The dream of imaging informatics executives is to get CD-ROMs out of the workflow. But they are stubbornly persistent — like fax machines in physician offices.
During a recent webinar put on by the Society for Imaging Informatics in Medicine (SIIM), two executives described their strategies for handling images arriving from other organizations.
Alexander Towbin, M.D., associate chief of radiology informatics at Cincinnati Children’s Hospital, said the hospital gets medical images from around the world because it is a center of excellence for many conditions. Historically those came via CD, but that is changing.
Putting it bluntly, Towbin said, “CDs suck!” There are so many opportunities for error to be introduced. Some institutions put passwords on them and don’t share them. Some forget to burn them. Some CDs arrive with the label on the readable side. “They do everything they can to screw it up and then they do it over again,” he said.
As Cincinnati Children’s has moved to cloud solutions for image sharing, there are still problems they have to deal with, such as accession numbers that are too long and can’t be ingested into the PACS. But automation tools allow them to fix those problems across all a patient’s files. “That has been huge,” Towbin said. “The decrease in the number of problems from CDs has been huge for us.”
In its own region, the healthcare organizations previously were on one image-sharing platform, but the vendor went out of business. Now the provider organizations are on multiple cloud-based solutions, and Cincinnati Children has created a hub-and-spoke gateway, which sends imaging studies into its PACS. “That works well for ones we have relationship with,” Towbin said.
Putting images on CDs is also bad for patient engagement, Towbin stressed. “The concept that we provide people with CDs is ludicrous. We are asking them to act as delivery people. Apple got rid of them six or seven years ago. Most computers don’t have them. Even in radiology, we have to buy add-ons for computers.”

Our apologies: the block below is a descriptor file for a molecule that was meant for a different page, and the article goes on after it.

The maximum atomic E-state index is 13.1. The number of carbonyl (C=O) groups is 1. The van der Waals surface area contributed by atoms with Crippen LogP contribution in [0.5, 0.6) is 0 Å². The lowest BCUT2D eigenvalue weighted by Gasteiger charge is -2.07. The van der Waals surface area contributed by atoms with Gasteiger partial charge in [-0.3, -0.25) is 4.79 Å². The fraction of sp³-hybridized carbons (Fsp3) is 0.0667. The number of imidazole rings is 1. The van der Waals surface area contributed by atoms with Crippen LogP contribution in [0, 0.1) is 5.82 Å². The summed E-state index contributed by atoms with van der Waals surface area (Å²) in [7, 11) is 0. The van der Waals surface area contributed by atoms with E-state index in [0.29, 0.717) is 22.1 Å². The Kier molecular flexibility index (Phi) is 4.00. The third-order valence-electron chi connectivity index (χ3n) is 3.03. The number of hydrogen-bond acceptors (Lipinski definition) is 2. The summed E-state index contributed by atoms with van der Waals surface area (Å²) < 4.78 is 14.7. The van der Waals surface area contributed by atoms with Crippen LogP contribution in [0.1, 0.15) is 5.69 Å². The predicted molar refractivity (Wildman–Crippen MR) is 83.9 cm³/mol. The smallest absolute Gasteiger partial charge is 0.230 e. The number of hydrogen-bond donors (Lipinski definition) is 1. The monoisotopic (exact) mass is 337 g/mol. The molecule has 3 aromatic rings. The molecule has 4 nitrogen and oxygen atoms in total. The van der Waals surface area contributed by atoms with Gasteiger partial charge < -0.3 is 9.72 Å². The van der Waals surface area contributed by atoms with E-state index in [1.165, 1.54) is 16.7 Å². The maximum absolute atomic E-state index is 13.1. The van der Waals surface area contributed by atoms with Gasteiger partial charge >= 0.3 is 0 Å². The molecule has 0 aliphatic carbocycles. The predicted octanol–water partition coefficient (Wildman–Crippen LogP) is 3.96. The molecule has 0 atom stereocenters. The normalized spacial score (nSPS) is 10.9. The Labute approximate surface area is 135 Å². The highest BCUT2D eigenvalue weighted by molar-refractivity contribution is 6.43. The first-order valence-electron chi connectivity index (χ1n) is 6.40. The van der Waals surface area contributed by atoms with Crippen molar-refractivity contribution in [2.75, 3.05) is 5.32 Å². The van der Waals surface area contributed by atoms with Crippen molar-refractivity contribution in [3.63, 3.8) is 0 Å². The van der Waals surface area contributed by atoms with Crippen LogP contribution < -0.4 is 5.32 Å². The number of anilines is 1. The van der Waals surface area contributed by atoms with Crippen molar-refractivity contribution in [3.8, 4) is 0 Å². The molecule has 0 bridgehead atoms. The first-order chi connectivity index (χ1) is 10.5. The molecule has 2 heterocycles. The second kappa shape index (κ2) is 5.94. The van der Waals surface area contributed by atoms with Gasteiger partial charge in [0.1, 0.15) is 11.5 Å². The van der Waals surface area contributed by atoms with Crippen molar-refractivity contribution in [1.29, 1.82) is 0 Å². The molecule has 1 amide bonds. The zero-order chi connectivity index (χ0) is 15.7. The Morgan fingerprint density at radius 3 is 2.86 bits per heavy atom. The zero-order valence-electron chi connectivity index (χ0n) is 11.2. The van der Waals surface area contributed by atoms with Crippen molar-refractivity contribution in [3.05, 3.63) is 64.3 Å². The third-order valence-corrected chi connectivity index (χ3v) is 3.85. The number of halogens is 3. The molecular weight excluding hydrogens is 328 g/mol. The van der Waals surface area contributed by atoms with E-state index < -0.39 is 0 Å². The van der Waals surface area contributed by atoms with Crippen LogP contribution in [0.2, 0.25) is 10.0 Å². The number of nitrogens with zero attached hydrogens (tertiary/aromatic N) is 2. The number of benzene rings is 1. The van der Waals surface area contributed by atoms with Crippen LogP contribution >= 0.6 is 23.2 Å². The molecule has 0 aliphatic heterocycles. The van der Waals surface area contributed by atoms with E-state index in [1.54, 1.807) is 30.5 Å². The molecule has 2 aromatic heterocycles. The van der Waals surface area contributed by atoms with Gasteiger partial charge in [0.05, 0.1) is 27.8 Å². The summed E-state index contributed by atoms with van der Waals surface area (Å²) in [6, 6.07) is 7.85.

Kevin McEnery, M.D., director of innovation in imaging informatics at the University of Texas MD Anderson Cancer Center, said, “We see the cloud as indispensable for moving forward. We see it decreasing complexities of image transfers. It simplifies the logistics of moving images between institutions without sacrificing security.” His organization is migrating away from CD-ROMs as well. But with 16,000 to 18,000 studies processed per month, there is still a lot of investment in employee time in getting images into the PACS. “We could use a lot more automation than exists with the current infrastructure,” he said.
Rather than having patients shuffle CDs to other providers, MD Anderson has hired a third-party company. Once someone is an MD Anderson patient, the vendor calls and asks where they have had imaging and takes care of it from there. “It decreases stress and increases the number of studies available to get a more complete picture of the patient’s condition,” McEnery said.
Towbin said the hub-and-spoke approach with other institutions has had its challenges in terms of project management. The other organizations might not necessarily see working on this as a high priority. “It is a way for them to send images to us — an above-and-beyond thing we are asking them to do. It is a huge stressor on our informatics team — getting external providers interested in using our solution,” he said. There is a lot of trial and error to get it working, and understand work flows. The experts on our teamwork to understand the best work flow for each institution. It was and continues to be a challenge to roll this out to everyone else.”
Beyond getting images into the PACS, another issue is getting access to prior imaging reports, McEnery said. “They are coming through a different pathway — on that fax pathway. We are putting a bigger emphasis on not just improving how we get images but also how we get reports from the institution the image is coming from on their understanding of the disease process.”
On Cincinnati Children’s roadmap is image-enabling its patient portal to allow patients to push images elsewhere or download them. “It is doable and where we need to move. It is difficult to image-enable the patient portal, but not impossible.”
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